So the month of May brought with it a lot of salads and fresh tea. We’ll see what June brings!

A Garden Update {April 2016}

I forgot to update about the garden in April. We had a lot going on and though my intentions were very, very good, I … well, I just forgot.

But I do have some pictures that I hope will be helpful to my future self when I begin planting again next year. At least I remembered to keep my notebook with dates and seed name and brands, right?


The herb bed continues to look a bit sparse, but you can see lettuce starting to pop up as well as some Swiss chard (planted in the front closest to us). The lettuce did not all sprout and I won’t buy Rocky Mountain Lettuce again. It has done pretty poorly compared to the other variety of lettuce I planted.

In the containers, I planted lettuce, but we’ve harvest very little from them. I won’t even bother with container gardening next year. I thought it would give visual variety, but the rain and birds destroyed them. Not worth the effort.

The back bed in the above picture – you can see the peas sprouted along with our make shift trellis. Another thing that didn’t really go all that well. The trellis looks great in this picture, but … well, I’ll update in May how it’s doing.

We also had a varmint get into our garden to chase a skink around and ended up digging up several of my peas and the Swiss chard along the right hand side of the back bed. I replanted in the hopes that we’d have the amount of peas we wanted and I really wanted to try my hand at Swiss chard.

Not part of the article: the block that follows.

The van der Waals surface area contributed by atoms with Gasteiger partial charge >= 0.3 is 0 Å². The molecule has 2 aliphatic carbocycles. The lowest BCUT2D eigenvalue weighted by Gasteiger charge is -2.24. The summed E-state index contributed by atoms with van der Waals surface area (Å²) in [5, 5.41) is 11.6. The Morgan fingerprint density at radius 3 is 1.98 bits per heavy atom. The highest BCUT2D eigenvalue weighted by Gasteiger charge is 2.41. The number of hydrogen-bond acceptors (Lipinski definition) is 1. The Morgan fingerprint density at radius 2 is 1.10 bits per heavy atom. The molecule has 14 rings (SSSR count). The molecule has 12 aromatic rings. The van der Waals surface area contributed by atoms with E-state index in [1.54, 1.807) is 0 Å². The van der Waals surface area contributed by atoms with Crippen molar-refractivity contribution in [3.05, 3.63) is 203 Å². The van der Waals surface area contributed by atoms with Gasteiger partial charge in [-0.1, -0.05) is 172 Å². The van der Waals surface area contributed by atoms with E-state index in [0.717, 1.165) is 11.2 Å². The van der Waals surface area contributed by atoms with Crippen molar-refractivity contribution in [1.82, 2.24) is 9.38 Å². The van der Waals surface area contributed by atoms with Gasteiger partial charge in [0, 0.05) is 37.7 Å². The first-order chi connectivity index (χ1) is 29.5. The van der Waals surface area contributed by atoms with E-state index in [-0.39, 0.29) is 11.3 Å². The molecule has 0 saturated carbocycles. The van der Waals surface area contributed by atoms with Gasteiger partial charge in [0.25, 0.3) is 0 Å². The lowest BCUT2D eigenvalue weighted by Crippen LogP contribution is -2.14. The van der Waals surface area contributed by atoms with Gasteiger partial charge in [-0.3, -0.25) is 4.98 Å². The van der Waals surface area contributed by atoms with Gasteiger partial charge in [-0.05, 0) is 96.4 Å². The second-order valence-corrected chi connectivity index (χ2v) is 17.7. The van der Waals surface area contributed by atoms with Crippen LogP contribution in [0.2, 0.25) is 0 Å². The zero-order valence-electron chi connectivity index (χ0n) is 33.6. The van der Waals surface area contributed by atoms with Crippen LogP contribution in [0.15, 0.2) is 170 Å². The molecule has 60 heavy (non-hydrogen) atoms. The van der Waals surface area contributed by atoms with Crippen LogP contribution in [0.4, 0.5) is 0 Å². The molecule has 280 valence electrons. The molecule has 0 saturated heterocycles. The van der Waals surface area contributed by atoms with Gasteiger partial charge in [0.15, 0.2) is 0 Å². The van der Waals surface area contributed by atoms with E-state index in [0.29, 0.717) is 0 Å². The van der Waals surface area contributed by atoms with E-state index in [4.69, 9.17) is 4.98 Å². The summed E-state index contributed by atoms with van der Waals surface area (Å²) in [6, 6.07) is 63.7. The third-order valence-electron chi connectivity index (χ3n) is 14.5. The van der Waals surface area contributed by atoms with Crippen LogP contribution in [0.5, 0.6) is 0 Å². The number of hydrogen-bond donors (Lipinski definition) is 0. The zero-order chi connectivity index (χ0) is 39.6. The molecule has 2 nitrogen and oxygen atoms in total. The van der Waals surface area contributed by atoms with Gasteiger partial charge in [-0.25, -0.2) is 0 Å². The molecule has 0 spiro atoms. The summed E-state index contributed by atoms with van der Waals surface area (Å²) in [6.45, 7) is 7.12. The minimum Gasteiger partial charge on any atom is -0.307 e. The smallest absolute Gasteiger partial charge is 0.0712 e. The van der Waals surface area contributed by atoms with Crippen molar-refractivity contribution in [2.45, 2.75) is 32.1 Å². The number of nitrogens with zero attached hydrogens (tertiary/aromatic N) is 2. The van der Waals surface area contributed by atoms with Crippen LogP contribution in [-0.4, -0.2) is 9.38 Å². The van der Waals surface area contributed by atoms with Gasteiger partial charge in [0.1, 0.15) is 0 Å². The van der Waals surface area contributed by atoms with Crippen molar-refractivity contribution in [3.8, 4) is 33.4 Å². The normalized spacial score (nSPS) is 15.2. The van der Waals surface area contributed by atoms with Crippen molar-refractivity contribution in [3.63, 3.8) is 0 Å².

The spinach on the left of this bed looks a little sad but I added some fertilizer and bone meal to the soil and I think we might get some spinach after all.


Our Parris Island lettuce is coming up very, very nicely! It’s doing much better than the Rocky Mountain lettuce mix. This is exciting because I’ve never had a great harvest of lettuce. Fingers crossed.


It’s hard to see, but there are SPROUTS for our carrots. With all the rain, I was worried my seeds were just washed away, but it looks like most all of them took. I look forward to thinning them in a few weeks.


Our broccoli plants that I put in for an experiment looks great. They have really grown!


Broccoli is even starting fruit. Exciting!


The beets have sprouted and almost ready for me to come through to thin. I planted them in with the broccoli so we’ll see how they do.


The garlic continues to grow and the base is looking much more sturdy this month.

We built our other two beds, but I don’t have a picture. You’ll see them next month though!


Gardening 2016 {March}

Gardening is something I discovered a deep love for in Colorado. I’ve always loved fields of wildflowers, streams of water with lush vegetation growing alongside it, botanical gardens, and fruit trees, but I never thought I would ever be able to create this sort of beauty myself.